David Robert Wingate, early Texas planter and industrialist, son of Robert Potter and Pherobee (Kelly) Wingate, was born in Darlington County, South Carolina, on February 20, 1819. At an early age he moved with his family to Hancock County, Mississippi, where he secured only a rudimentary education. He worked in logging camps and sawmills and, on September 19, 1839, married Caroline Morgan. He and his wife had seven children. Although Wingate visited Texas in 1844, his first industrial venture came in Mississippi, where by 1849 he owned a sawmill. In 1852 he and his family moved to Newton County, Texas, where he established a large plantation on Cow Creek near Belgrade. By 1859 seventy-three slaves worked the plantation; the 350 bales of cotton produced there that year made Wingate the largest antebellum cotton planter in Southeast Texas. He had by that time purchased sawmill facilities at Sabine Pass, which he built into the largest steam sawmill in the state. He also constructed a small fleet of lumber schooners that plied the Gulf of Mexico. In 1860 Wingate, living at Sabine in Jefferson County, had an estate of $108,000, the largest in the county. On April 20, 1861, Wingate and a son enlisted in the Sabine Pass Guard. Elected colonel of the Second Regiment, First Brigade, Texas Militia, Wingate remained in Southeast Texas, having been appointed Confederate States marshal by Gen. Paul O. Hebert. Wingate also served as chairman of safety for Sabine Pass and as commissioner of defense for Jefferson County. In 1862 he and his family returned to Newton County to escape the ravages of a yellow fever epidemic. Later that year Union troops burned his Sabine Pass sawmill and home. Wingate was elected chief justice of Newton County in 1864 and appointed to the same position by Provisional Governor A. J. Hamilton the following year. Although hurt financially by the emancipation of over 100 slaves and a series of fires that destroyed his mills, Wingate recovered strongly from each of his economic setbacks, which one scholar has estimated to have totaled over $500,000. Wingate transferred his operations to Orange and helped to change that city into one of the most important sawmill centers in Texas. He also served as Orange county judge from 1879 to 1884 and was one of the earliest large-scale rice planters in the county in 1892. Wingate died at Orange on February 15, 1899, after a long bout with pneumonia. He was buried in that city's Evergreen Cemetery. A Texas historical marker was placed at his gravesite in 1979.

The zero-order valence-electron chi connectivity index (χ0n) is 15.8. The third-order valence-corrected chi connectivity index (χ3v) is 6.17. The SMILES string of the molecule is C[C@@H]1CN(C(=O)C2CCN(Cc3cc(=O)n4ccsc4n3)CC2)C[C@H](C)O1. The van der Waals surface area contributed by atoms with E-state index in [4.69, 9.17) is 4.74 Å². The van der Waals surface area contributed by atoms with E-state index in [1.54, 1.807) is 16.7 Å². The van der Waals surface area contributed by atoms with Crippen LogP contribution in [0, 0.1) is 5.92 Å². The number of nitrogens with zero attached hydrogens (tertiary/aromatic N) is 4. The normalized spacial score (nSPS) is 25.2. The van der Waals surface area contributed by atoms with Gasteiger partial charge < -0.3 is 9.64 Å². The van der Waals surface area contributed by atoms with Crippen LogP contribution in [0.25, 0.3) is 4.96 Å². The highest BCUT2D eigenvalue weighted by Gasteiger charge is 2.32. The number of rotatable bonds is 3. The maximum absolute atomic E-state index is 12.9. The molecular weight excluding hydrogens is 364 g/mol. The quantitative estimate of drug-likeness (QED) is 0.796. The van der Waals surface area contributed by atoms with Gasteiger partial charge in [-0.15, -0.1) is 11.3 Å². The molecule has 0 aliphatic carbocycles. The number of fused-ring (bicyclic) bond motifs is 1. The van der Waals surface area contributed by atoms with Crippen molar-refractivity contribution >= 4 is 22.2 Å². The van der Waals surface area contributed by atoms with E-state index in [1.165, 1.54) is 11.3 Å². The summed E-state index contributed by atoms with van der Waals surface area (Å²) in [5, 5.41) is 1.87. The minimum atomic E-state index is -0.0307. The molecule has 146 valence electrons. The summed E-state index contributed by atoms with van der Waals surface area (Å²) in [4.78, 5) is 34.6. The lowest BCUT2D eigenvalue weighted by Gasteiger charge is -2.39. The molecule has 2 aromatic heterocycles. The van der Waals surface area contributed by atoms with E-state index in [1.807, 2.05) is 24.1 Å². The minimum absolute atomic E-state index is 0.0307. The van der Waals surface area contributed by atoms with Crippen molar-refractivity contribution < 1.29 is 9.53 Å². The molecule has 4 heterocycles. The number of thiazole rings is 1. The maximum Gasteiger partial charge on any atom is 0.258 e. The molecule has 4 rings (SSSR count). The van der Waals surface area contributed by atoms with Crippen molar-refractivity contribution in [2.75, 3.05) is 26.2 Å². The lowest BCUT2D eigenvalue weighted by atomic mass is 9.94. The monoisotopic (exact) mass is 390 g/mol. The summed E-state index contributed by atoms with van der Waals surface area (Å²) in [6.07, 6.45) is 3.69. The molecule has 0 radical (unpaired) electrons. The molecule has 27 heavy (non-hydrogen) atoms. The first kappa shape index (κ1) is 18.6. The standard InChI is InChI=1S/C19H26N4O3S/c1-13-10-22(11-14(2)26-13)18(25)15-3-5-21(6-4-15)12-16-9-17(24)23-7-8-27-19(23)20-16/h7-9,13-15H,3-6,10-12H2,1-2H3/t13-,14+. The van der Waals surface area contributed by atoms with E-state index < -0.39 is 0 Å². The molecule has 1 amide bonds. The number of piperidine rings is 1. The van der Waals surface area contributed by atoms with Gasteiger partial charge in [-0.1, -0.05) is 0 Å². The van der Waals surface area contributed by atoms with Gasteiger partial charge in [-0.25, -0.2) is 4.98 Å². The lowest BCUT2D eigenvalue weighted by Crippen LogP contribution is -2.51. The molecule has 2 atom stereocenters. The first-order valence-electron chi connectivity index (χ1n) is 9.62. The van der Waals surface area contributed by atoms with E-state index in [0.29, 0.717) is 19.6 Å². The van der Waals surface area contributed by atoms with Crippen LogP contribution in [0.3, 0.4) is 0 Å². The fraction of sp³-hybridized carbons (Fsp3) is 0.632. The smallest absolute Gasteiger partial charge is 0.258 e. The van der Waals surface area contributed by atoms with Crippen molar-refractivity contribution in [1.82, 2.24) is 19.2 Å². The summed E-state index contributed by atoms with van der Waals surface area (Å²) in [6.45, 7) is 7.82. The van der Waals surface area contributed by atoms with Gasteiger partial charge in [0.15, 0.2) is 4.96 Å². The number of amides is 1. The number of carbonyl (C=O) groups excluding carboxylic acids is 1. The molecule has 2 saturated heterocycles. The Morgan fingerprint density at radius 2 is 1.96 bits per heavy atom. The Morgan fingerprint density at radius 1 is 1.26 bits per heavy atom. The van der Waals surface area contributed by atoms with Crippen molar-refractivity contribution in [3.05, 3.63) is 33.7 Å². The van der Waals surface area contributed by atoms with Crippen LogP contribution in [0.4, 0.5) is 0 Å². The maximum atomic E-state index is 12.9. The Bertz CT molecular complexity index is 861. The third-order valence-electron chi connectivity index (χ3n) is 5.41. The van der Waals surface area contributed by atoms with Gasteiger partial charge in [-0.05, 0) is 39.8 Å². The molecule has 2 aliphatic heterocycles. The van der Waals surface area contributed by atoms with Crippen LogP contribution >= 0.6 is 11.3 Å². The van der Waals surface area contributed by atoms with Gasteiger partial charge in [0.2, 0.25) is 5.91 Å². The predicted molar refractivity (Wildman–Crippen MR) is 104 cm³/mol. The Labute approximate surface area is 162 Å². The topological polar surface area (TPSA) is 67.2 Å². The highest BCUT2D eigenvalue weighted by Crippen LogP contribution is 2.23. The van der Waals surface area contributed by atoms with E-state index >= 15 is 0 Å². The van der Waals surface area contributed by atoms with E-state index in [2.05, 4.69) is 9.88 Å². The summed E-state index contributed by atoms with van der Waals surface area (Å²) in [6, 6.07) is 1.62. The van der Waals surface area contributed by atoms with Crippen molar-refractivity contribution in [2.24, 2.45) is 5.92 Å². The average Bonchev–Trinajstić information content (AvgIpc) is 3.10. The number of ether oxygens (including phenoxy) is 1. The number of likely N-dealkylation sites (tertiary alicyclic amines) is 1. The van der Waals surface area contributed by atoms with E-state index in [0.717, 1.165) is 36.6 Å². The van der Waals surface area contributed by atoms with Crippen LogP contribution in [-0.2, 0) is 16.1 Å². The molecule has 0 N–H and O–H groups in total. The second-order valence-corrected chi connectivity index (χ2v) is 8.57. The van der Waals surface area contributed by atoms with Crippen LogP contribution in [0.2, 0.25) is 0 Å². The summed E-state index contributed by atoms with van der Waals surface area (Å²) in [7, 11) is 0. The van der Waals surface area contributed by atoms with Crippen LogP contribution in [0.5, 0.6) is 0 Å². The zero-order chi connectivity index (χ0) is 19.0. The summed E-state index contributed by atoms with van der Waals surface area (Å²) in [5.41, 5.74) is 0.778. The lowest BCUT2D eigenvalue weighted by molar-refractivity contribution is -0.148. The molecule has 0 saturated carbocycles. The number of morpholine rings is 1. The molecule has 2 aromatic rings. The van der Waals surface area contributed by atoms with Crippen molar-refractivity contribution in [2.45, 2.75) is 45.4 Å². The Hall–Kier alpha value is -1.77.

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W. T. Block, "An Early East Texas Captain of Commerce: David Robert Wingate," Texas Gulf Historical and Biographical Record 13 (1977).
The following, adapted from the Chicago Manual of Style, 15th edition, is the preferred citation for this entry.
“Wingate, David Robert,”
Handbook of Texas Online,
accessed May 16, 2022,
Published by the Texas State Historical Association.
Original Publication Date:
September 1, 1995